Greengirls Helen Yarmoska, Nicole Hvidsten, Martha Buns, Connie Nelson, Kim Palmer and Mary Jane Smetanka are dishin' the dirt from the back-yard garden and beyond. Whether you're a greenthumb or greenhorn, they're eager to learn from your mishaps, mistakes - and most importantly, your sweet successes - all growing season long.
Gardeners, we have liftoff.
I was downright giddy when I checked my garden over the weekend and saw the sunflowers peeking through and realized that the carrot seeds did not get washed away after all. Tomatoes are thriving, the strawberries are coming into their own and my herbs become more fragrant by the day. Alas, the poor peppers are trying to stay strong after it appears rabbits used a fair share of their leaves for a tossed salad. But now that my little gardens look like Fort Knox (thanks, Pa!), I expect them to flourish as well.
But something I didn't expect? Just how happy my little gardens make me. I love checking them to see what's new, I love how they look in the corner of my yard and I love that neighbors stop to talk about what's growing and the curse of rabbits. Gardening gives me a different kind of energy, and it's refreshing.
Even the rest of the yard has benefited from the gardens. After a few lackluster year
The key to my success, though, is not only making time for gardening but trying to maintain this momentum. It's easy to get excited when the seeds start to sprout or the first tomatoes start to turn -- I can already taste the BLTs -- and we have fresh strawberries with our homemade ice cream. What will happen when the adrenaline wears off and the weeds start to invade? A couple of years ago I might have been more concerned. This time I'm approaching gardening very differently: It's not what gardening does TO me, it's what gardening does FOR me. Yes, I believe I'm hooked.
When did you become hooked on gardening? Did it take a couple of tries? What does gardening do for you?
So far, nothing is going gardeners' way this growing season. Spring arrived late, with freezes continuing into mid-May, which delayed planting.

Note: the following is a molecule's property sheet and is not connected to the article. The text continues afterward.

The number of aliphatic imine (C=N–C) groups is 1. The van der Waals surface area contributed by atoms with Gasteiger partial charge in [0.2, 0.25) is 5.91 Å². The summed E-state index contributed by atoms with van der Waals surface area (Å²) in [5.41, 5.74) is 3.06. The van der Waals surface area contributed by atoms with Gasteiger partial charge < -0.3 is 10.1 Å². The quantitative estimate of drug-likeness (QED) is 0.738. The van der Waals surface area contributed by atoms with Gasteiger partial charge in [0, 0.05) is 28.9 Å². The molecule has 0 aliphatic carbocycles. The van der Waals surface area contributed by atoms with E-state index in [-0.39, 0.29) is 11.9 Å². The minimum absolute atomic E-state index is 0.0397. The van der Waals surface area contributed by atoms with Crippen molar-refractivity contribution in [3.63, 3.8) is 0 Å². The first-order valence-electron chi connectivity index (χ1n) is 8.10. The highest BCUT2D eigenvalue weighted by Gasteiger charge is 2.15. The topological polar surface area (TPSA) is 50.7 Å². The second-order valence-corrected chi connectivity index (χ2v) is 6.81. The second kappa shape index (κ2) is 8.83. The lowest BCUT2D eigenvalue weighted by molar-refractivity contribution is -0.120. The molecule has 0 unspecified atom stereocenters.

Then it was endlessly cool and rainy, giving new gardens plenty of moisture but not enough sun and heat to really flourish.
Now the deer have invaded. They've eaten every bud off my roses except for a handful on the climbers that are above their reach. The new growth on my coralbells and coneflowers has been nibbled to the nub, to the point that I'm not sure those plants are even going to survive.
I live in an area with a lot of wooded spots -- and deer. They've always been a bit of a garden menace, but it was spotty, a few plants here and there.
Not this year. Every morning, there's fresh evidence of their visits, with new buds sheared off and fewer tender leaves.
I'm guessing that the lateness of everything green has reduced the amount of new growth in the wild, forcing deer to forage more heavily in gardens.
I haven't done anything to deter them -- yet -- but I may get serious about deer deterrence if this continues. The National Gardening Association offers advice on its website (http://www.garden.org/howtos/?q=show&id=1295).
A couple preventive tips: If you're still filling in your garden, try planting things that deer don't especially like. They tend to turn up their noses at ferns, ornamental grasses, plants with fuzzy foliage, plants that taste of lemon, mint or sage, and anything with bitter or spicy foliage, according to the site.